When a button is pressed, one of the 4 outputs of the receiver modules goes "high" (to 5V). This signal drive a N-FET power transistor which applies power to the gearmotor mechanism to start the action. There are hundreds of suitable FET devices. The photo shows a BUZ11 though it is now obsolete and may be hard to find - I happened to have a bag of them. At the time of this writing, popular parts readily available on eBay for 25-50 cents are the IRF520 or the IRFZ44.

Everyone has their favorite way to assemble/mount components. I happen to like grid 0.1" (2.54mm) prototyping board which of course you can also find on eBay. Here we have the 3 wires from the existing circuit hooked up to the new RF receiver board and loose components:

There is a cavity on the reefer next to the gearmotor that is large enough to insert the new electronics.

The above photo is an upside down view so the electronics will drop down onto the metal chassis of the reefer when right side up. So a small piece of bent cardboard provides insulation:

Note that some MTH operating reefers have a smoke unit on/off switch on the chassis. So think through how to orient the added electronics to fit in with the smoke switch.

Some technical notes.

The existing reefer electronics is a 9V DC circuit using 7809 type voltage regulator ICs. When active the gearmotor mechanism draws about 100 mA. If smoke is turned on, the circuit draws about 500 mA.

The added receiver circuit converts the 9V DC to 5V DC using the 78L05A regulator IC. The added burden is negligible (less than 10 mA).

The circuit does not affect existing operation so the reefer can still be used with a track-activation section.

The photos and diagrams show a 4-channel transmitter/receiver. The idea is you may want to use the other 3 channels to control other rolling stock. There are eBay wireless receiver modules that include a relay if that is better suited to activate your device.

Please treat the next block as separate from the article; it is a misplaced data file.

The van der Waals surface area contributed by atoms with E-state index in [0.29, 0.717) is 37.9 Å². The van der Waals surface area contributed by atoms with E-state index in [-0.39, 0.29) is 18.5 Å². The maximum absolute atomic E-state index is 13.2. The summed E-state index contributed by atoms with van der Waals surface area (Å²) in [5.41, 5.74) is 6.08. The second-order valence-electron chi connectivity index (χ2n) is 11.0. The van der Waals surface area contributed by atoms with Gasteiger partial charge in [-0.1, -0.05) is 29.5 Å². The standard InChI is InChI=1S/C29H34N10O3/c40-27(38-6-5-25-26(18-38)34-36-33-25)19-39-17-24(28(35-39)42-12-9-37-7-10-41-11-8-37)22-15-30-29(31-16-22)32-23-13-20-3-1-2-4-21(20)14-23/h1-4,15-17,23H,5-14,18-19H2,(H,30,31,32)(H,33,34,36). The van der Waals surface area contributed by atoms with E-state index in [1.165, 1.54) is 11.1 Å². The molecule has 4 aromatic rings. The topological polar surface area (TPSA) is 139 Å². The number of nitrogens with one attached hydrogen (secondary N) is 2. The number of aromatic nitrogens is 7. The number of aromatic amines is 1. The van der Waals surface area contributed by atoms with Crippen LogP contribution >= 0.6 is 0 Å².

The wireless fob transmitter is readily dis-assembled revealing there are 4 momentary push-button switches inside. These push-button switches can be wired to a MTH AIU so that you can activate the MTH reefers using the DCS handheld remote (rather than the eBay transmitter fob). In this case you would use the "ACT" softkey button on the DCS remote which closes a relay on the AIU accessory output for as long as the "ACT" softkey is pressed.

If you are using DCS, there is anecdotal evidence that you must add a 22uH (microhenry) inductor/choke in-line with the power coming from the wheel truck. The electronics in animated operating cars can reduce the integrity of the DCS command control signal which is sent over the rails. The remote control modification presented here does not affect the need (or not) for this inductor/choke.

Joined: May 14, 2008
Topics: 110 Replies: 517 Topics: 110
My Archive Category | My Website
posted Jan 17, 2016: 

Stan you are my favorite kind of genius. I mean you're obviously brilliant, but it's more than just that: you're scrappy. You like to build everything from the simplest and most readily-available components - settling for bundled products only when they are either ubiquitous (i.e. like a 555 timer chip), or so cheap it's a no-brainer.

Not only are you capable of doing these wonderful projects, but you are also so excellent at explaining them to laymen like myself and others.

Thank you so much for taking the time to put this topic together. I love the way you think!